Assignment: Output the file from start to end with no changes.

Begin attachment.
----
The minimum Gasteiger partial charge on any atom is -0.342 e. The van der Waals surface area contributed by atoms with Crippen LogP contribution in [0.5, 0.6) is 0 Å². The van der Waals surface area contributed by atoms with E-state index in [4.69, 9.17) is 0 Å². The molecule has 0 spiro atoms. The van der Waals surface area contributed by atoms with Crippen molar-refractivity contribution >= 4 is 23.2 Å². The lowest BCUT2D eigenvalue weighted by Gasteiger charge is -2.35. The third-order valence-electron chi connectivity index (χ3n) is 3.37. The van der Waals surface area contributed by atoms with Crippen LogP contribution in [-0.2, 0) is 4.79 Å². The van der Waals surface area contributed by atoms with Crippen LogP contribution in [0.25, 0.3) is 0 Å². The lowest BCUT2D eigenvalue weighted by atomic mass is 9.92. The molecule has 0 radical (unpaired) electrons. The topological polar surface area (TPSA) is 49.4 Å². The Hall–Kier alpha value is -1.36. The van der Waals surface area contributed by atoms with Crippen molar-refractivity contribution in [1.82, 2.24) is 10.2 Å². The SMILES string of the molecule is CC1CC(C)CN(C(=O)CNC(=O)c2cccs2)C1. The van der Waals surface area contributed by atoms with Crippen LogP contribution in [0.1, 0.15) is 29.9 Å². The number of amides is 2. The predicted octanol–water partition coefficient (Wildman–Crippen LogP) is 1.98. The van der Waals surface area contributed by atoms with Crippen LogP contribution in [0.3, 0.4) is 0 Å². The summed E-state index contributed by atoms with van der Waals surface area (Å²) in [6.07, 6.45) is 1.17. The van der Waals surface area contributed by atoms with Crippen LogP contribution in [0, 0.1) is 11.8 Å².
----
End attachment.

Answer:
The minimum Gasteiger partial charge on any atom is -0.342 e. The van der Waals surface area contributed by atoms with Crippen LogP contribution in [0.5, 0.6) is 0 Å². The van der Waals surface area contributed by atoms with E-state index in [4.69, 9.17) is 0 Å². The molecule has 0 spiro atoms. The van der Waals surface area contributed by atoms with Crippen molar-refractivity contribution >= 4 is 23.2 Å². The lowest BCUT2D eigenvalue weighted by Gasteiger charge is -2.35. The third-order valence-electron chi connectivity index (χ3n) is 3.37. The van der Waals surface area contributed by atoms with Crippen LogP contribution in [-0.2, 0) is 4.79 Å². The van der Waals surface area contributed by atoms with Crippen LogP contribution in [0.25, 0.3) is 0 Å². The lowest BCUT2D eigenvalue weighted by atomic mass is 9.92. The molecule has 0 radical (unpaired) electrons. The topological polar surface area (TPSA) is 49.4 Å². The Hall–Kier alpha value is -1.36. The van der Waals surface area contributed by atoms with Crippen molar-refractivity contribution in [1.82, 2.24) is 10.2 Å². The SMILES string of the molecule is CC1CC(C)CN(C(=O)CNC(=O)c2cccs2)C1. The van der Waals surface area contributed by atoms with Crippen LogP contribution in [0.1, 0.15) is 29.9 Å². The number of amides is 2. The predicted octanol–water partition coefficient (Wildman–Crippen LogP) is 1.98. The van der Waals surface area contributed by atoms with Crippen LogP contribution in [0.3, 0.4) is 0 Å². The summed E-state index contributed by atoms with van der Waals surface area (Å²) in [6.07, 6.45) is 1.17. The van der Waals surface area contributed by atoms with Crippen LogP contribution in [0, 0.1) is 11.8 Å².